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The Winter Garden Border with Amanda Brame

What to be doing in your garden in the early winter months
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Pruning and tidying
Cut back any untidy looking plants in your border, but leave seed heads and grasses as they can still look beautiful at this time of year. While you are tidying these up, note any changes you might want to make next Spring.
Divide perennials. The general rule is that you should prune those that flower before midsummer’s day now, and leave until spring those that flower in late summer and autumn.
Prune roses. Cut off most of the year’s growth and take out large woody stems.
Deadhead pansies, violas and primulas regularly to keep the flowers coming.
Cut peonies back to promote healthy growth next spring.
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Preparing for Winter

Remove fallen leaves from around the base of plants to prevent slugs and snails overwintering and make compost in leaf bags to use as soil conditioner next year.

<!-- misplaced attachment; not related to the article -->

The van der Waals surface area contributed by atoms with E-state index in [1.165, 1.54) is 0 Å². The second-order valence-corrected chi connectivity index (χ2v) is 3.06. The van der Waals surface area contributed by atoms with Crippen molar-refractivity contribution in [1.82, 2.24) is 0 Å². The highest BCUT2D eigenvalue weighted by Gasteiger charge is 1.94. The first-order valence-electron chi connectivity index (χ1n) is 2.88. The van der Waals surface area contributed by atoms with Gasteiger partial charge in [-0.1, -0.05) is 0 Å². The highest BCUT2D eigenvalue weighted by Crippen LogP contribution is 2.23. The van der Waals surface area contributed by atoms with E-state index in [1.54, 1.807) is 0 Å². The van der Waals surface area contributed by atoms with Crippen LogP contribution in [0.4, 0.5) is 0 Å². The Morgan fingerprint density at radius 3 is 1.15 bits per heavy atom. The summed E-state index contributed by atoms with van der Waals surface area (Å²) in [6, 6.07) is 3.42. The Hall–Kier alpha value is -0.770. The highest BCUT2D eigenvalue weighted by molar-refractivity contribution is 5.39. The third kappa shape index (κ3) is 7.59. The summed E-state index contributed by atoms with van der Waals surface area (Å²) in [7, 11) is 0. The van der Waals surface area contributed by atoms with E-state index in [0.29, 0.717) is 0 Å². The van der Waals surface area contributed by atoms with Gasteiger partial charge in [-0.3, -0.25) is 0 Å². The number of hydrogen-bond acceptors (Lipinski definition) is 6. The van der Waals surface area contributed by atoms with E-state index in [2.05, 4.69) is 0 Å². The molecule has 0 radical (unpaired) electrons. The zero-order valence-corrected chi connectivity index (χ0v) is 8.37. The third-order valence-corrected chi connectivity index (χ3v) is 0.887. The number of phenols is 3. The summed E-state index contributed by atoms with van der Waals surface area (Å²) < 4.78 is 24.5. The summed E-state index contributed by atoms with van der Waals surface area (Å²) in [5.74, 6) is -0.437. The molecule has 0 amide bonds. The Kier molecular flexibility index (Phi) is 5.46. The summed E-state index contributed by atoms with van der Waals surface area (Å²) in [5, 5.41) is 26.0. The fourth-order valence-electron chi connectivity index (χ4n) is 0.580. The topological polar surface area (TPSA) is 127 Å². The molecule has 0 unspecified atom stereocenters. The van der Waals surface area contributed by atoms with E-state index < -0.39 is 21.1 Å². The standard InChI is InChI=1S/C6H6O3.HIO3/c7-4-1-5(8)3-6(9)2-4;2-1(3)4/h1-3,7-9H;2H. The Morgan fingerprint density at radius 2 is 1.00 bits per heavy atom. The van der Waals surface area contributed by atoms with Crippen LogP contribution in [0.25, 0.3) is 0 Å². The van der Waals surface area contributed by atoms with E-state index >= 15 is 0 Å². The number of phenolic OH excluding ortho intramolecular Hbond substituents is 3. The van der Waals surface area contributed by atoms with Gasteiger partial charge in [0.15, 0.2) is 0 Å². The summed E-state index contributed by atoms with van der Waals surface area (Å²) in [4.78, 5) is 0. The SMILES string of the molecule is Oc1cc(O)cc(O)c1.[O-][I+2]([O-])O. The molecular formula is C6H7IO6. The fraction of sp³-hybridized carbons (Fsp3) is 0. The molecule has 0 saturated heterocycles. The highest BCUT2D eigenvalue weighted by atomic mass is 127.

If the frosts have blackened your dahlia plants, now is the time to lift and store them over winter in a shed or garage.

Protect tender perennials with a mulch of compost.

Tie in any climbing plants so they are not damaged by high winds.

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Look ahead to Spring

Plant bare-root roses, trees and shrubs.

Plant tulips and other spring bulbs if you haven’t already, keeping a few back to pop into containers topped with pretty violas. Place them where you can watch them grow.

Move any established shrubs or trees when they are dormant. Prepare the new position well before lifting and try to take as much root ball as you can. Firm in well and keep watered.

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